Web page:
April 30, 2013 By Wayne Hanson
My 92-year-old mother was unhappy that she couldn't see and talk to her kids and grandchildren scattered around the country. So my tech-savvy daughter bought her an iPad, hooked up a Wi-Fi router to her cable service and showed her how to use it. Mom was fascinated, but some of the instructions stuck and some didn't.
Now, sometimes when I'm working, Skype will pop up on my screen, and there's Mom on video, apologizing for disturbing me at work, saying "I just pressed this doohickey."
That iPad is a long way from the hand-cranked phone hanging on the wall of our house in 1950. We lived in a logging camp and when Mom cranked the handle, somebody in the timekeeper's shack answered and connected her to another camp resident, or the outside world. The outside world was anything futher than three miles away and long distance charges came out of Dad's paycheck. Later on, we moved to town and got a black rotary dial telephone on a party line. You could call the operator and reach relatives in Portland if you didn't mind the neighbors listening in.
One thing is certain, telephones have evolved. Back in 2007, Government Technology invited New York Times technology columnist David Pogue to speak in Sacramento, and he basically said that in the future, voice over Internet (VoIP) telephony -- such as Skype -- would change the way phone calls would be made.
That same year, Bill Gates said that applying the magic of software to phone calls would transform communications and lead to the death of the Public Branch Exchange or PBX. "Once you get software in the mix," he said in a Network World article, "the capabilities go way beyond what anybody thinks of today when they think of phone calls."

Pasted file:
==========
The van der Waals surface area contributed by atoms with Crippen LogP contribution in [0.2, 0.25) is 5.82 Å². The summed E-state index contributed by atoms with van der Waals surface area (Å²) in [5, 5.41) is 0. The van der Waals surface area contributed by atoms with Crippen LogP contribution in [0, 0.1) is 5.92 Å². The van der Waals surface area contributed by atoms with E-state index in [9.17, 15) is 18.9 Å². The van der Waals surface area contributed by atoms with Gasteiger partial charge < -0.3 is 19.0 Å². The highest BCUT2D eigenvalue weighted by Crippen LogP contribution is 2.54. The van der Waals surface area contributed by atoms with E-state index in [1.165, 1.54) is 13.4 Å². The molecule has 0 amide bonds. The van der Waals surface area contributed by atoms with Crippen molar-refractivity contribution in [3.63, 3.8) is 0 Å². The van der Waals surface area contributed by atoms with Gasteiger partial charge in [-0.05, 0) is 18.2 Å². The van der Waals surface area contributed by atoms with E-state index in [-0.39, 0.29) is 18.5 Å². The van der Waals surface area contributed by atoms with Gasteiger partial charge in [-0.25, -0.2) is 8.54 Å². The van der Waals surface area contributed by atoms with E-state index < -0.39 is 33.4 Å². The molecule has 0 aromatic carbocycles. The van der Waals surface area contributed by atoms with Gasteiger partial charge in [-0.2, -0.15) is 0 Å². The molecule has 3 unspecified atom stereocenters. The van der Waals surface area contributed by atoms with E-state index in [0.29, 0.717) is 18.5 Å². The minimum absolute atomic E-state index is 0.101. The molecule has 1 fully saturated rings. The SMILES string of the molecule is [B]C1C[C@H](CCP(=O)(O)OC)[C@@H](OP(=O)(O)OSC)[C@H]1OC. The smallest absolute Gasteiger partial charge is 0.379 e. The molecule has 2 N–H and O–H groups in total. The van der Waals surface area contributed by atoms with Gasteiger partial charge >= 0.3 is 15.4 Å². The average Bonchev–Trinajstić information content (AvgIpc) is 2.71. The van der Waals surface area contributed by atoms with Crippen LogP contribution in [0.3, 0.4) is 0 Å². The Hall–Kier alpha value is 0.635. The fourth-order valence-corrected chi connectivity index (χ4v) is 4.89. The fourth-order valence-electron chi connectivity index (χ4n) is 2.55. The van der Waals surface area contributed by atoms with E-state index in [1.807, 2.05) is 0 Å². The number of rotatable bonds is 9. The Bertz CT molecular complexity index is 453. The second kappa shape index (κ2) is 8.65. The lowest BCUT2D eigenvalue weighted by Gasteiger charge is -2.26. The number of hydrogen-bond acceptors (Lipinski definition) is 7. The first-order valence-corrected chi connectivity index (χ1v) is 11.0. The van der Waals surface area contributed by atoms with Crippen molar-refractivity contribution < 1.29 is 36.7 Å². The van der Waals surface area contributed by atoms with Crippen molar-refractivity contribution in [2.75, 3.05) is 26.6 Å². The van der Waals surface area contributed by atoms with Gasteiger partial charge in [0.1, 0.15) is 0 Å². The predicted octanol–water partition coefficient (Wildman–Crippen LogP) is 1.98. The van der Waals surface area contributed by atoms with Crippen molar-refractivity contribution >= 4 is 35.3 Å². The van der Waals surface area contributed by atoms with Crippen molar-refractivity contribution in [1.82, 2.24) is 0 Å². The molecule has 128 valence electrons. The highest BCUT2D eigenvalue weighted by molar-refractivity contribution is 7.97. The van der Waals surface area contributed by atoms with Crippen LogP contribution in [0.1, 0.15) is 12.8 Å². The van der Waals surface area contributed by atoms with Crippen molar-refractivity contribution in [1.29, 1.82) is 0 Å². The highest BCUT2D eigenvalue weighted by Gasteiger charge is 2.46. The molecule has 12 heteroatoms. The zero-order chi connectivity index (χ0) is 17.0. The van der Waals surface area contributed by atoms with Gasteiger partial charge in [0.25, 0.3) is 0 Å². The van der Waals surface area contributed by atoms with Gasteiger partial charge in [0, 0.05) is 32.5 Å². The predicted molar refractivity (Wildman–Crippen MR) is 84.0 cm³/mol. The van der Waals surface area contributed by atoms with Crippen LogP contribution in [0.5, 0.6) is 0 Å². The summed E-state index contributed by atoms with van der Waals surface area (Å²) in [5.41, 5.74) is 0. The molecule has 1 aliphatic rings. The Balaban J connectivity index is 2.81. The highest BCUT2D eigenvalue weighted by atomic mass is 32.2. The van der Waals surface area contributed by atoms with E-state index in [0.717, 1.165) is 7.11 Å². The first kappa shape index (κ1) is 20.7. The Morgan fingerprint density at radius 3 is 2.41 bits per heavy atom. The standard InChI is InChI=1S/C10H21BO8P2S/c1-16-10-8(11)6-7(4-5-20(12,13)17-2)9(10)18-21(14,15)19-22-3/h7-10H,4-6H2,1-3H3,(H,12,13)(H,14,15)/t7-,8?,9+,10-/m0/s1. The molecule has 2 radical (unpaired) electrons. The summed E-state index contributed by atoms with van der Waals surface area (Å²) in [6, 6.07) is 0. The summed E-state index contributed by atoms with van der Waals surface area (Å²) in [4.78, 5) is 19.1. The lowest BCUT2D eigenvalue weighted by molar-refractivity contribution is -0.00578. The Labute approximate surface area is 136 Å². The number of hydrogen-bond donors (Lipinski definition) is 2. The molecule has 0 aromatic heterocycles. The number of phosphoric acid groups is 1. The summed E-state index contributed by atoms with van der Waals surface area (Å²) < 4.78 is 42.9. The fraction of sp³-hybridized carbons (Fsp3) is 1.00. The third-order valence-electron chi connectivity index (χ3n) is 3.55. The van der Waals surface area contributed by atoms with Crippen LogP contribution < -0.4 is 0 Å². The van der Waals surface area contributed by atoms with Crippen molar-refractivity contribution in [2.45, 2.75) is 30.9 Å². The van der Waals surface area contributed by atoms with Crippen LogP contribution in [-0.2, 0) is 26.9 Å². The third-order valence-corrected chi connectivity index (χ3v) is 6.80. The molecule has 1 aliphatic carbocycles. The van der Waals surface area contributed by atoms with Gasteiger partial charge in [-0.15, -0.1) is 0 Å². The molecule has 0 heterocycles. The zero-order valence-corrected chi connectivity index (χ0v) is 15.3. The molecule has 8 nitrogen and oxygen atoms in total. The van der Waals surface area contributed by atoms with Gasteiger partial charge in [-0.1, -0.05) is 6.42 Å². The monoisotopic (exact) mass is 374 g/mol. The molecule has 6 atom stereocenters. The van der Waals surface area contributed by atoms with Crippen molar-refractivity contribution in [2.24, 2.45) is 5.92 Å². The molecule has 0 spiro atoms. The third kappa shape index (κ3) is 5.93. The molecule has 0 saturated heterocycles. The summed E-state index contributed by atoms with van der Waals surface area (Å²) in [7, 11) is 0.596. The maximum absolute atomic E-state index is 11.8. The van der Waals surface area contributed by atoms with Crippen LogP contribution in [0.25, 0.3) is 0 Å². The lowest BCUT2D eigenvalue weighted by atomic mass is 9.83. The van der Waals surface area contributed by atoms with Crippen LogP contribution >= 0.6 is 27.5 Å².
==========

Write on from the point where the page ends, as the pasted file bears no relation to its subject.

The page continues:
Now, nearly everyone has a smart phone. Land lines and pay phones are disappearing, and nearly every kind of communication can run in one pipe -- the Internet -- or wirelessly over a cellular network. In fact voice over Internet protocol (VoIP) has evolved with lots of embedded capabilities. And those digital capabilities are compatible with cell phones, tablets, laptops and desktop computers.
As cities and counties replace old PBX switches and begin to upgrade their systems, a huge array of options await that incorporate voice, video, text, instant messaging, email, social networking, mobility, Web browsing and more. We talked to five different jurisdictions about what options they chose and why, and what results they obtained. The story -- about "unified communications" as the subject is now called -- will appear in the June issue of Government Technology.
Wayne Hanson is editorial director of Digital Communities. His interest is in the future of communities and the elements necessary to create those places in which we would most want to live and work. What makes an ideal community, and how can civic leaders help their cities, counties and regions evolve to better meet old necessities and new opportunities?
All over the country, community leaders are looking to boost economic development through various initiatives. One key element in many of those initiatives is the use of information technology. When local governments build IT infrastructure, create e-government applications, assist high-tech startups or otherwise focus on technology, they create conditions that draw businesses to their communities and help retain skilled workers. This paper discusses and provides examples of these various ways local government can use technology to ultimately make a community more attractive to businesses, visitors and residents.